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First private state prison rises on Chiles' agenda

Building the state's first privately operated prison is a priority for Gov. Lawton Chiles, whose renewed efforts may move the facility off the back burner. The companies interested in constructing the prison in Gadsden County say a new request for proposals from the state Department of Corrections may give the companies the flexibility they need.

"Hopefully, in this request for proposals, they will allow the innovations the private sector can bring to the table," said Damon Smith, a lobbyist for Wackenhut Corrections Corp. of Coral Gables.

The department has required that all private prisons follow its rules and regulations, including inmate discipline, living space requirements, health care, diet and access to law libraries, said Bill Thurber, deputy corrections secretary.

Wackenhut and the other bidder for the original project, Corrections Corp. of America of Chattanooga, Tenn., both failed to provide enough cost savings for the 896-bed maximum security prison approved in the 1989-90 budget. The target was a savings of 10 percent compared to state costs.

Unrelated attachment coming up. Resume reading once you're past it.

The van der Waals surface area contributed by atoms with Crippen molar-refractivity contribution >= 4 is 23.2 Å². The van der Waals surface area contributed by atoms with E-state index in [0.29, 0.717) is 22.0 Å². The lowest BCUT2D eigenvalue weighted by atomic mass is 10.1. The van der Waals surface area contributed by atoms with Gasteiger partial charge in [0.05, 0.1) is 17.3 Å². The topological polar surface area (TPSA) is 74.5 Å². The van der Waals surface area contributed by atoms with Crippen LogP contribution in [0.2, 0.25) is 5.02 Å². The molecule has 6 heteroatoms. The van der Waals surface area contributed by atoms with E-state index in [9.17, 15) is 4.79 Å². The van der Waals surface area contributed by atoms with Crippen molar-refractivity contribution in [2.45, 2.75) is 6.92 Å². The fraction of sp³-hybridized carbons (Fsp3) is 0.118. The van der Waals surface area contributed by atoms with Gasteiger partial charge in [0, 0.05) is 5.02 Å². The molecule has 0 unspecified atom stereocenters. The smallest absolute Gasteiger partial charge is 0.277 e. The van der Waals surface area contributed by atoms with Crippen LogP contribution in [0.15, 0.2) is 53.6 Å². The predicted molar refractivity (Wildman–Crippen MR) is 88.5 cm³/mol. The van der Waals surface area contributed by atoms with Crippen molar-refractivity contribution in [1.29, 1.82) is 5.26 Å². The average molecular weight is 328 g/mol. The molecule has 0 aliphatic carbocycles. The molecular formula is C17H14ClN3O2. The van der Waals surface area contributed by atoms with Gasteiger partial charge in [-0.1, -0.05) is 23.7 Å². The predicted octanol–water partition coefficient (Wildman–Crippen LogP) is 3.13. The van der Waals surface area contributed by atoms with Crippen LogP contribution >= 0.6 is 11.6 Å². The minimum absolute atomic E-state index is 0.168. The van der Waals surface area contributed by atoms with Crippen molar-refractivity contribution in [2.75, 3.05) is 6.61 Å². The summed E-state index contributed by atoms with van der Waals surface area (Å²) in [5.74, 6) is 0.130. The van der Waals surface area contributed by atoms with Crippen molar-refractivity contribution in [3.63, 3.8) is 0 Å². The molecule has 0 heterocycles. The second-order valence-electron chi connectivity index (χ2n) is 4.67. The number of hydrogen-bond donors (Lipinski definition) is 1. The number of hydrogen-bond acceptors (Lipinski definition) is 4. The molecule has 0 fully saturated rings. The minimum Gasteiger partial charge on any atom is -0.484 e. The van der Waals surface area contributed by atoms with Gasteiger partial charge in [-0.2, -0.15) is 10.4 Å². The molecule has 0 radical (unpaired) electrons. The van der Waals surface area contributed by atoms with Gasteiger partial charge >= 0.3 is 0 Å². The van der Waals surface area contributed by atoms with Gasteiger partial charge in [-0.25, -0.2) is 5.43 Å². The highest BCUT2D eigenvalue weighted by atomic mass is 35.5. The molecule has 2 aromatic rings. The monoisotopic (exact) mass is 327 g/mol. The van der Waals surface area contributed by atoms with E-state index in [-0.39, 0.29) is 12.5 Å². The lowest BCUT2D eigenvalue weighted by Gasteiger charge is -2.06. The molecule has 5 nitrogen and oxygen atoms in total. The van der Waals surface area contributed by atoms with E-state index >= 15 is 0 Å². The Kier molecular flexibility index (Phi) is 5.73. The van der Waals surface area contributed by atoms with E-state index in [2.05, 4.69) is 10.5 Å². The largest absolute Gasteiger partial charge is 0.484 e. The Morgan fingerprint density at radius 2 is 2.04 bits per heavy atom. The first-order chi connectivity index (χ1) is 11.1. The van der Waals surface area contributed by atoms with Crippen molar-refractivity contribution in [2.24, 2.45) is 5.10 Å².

Chiles delayed the Gadsden County prison in March, when he sent Sen. Pat Thomas, D-Quincy, a letter saying the project should be changed to emphasize rehabilitation of inmates. Chiles added that he strongly supports the private prison concept.

Richard Delahoussaye, director of business development for CCA, said the governor's support could pave the way for finally making the project a reality. But he remained skeptical of the department's rules.

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